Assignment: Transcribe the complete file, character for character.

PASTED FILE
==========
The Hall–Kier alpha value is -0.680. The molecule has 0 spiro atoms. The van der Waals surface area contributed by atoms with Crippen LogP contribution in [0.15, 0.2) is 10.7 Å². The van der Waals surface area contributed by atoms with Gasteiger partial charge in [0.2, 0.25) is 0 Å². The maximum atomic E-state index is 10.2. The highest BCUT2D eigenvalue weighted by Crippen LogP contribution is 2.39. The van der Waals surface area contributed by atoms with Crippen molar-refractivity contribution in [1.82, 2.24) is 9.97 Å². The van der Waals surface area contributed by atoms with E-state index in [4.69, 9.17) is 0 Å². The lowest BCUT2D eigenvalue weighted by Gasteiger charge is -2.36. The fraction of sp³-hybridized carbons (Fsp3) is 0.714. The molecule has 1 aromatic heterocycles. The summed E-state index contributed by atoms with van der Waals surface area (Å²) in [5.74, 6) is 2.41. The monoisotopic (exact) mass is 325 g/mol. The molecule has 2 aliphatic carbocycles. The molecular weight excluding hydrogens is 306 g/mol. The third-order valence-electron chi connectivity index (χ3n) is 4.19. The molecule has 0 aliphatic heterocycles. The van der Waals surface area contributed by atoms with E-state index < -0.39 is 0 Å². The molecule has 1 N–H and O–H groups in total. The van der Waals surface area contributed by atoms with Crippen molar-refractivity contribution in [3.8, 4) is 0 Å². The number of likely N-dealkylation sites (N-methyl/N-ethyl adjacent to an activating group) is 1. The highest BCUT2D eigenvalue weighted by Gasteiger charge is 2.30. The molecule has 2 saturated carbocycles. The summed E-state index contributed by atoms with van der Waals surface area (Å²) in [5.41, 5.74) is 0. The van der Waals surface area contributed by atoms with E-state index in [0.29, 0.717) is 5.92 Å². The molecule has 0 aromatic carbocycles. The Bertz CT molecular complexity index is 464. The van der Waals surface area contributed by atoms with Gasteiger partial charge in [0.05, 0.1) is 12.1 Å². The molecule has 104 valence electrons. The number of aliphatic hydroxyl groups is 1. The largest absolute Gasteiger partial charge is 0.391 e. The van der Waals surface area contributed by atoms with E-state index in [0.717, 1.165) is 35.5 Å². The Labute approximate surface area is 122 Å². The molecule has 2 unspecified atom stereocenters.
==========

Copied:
The Hall–Kier alpha value is -0.680. The molecule has 0 spiro atoms. The van der Waals surface area contributed by atoms with Crippen LogP contribution in [0.15, 0.2) is 10.7 Å². The van der Waals surface area contributed by atoms with Gasteiger partial charge in [0.2, 0.25) is 0 Å². The maximum atomic E-state index is 10.2. The highest BCUT2D eigenvalue weighted by Crippen LogP contribution is 2.39. The van der Waals surface area contributed by atoms with Crippen molar-refractivity contribution in [1.82, 2.24) is 9.97 Å². The van der Waals surface area contributed by atoms with E-state index in [4.69, 9.17) is 0 Å². The lowest BCUT2D eigenvalue weighted by Gasteiger charge is -2.36. The fraction of sp³-hybridized carbons (Fsp3) is 0.714. The molecule has 1 aromatic heterocycles. The summed E-state index contributed by atoms with van der Waals surface area (Å²) in [5.74, 6) is 2.41. The monoisotopic (exact) mass is 325 g/mol. The molecule has 2 aliphatic carbocycles. The molecular weight excluding hydrogens is 306 g/mol. The third-order valence-electron chi connectivity index (χ3n) is 4.19. The molecule has 0 aliphatic heterocycles. The van der Waals surface area contributed by atoms with E-state index < -0.39 is 0 Å². The molecule has 1 N–H and O–H groups in total. The van der Waals surface area contributed by atoms with Crippen molar-refractivity contribution in [3.8, 4) is 0 Å². The number of likely N-dealkylation sites (N-methyl/N-ethyl adjacent to an activating group) is 1. The highest BCUT2D eigenvalue weighted by Gasteiger charge is 2.30. The molecule has 2 saturated carbocycles. The summed E-state index contributed by atoms with van der Waals surface area (Å²) in [5.41, 5.74) is 0. The van der Waals surface area contributed by atoms with E-state index in [0.29, 0.717) is 5.92 Å². The molecule has 0 aromatic carbocycles. The Bertz CT molecular complexity index is 464. The van der Waals surface area contributed by atoms with Gasteiger partial charge in [0.05, 0.1) is 12.1 Å². The molecule has 104 valence electrons. The number of aliphatic hydroxyl groups is 1. The largest absolute Gasteiger partial charge is 0.391 e. The van der Waals surface area contributed by atoms with E-state index in [0.717, 1.165) is 35.5 Å². The Labute approximate surface area is 122 Å². The molecule has 2 unspecified atom stereocenters.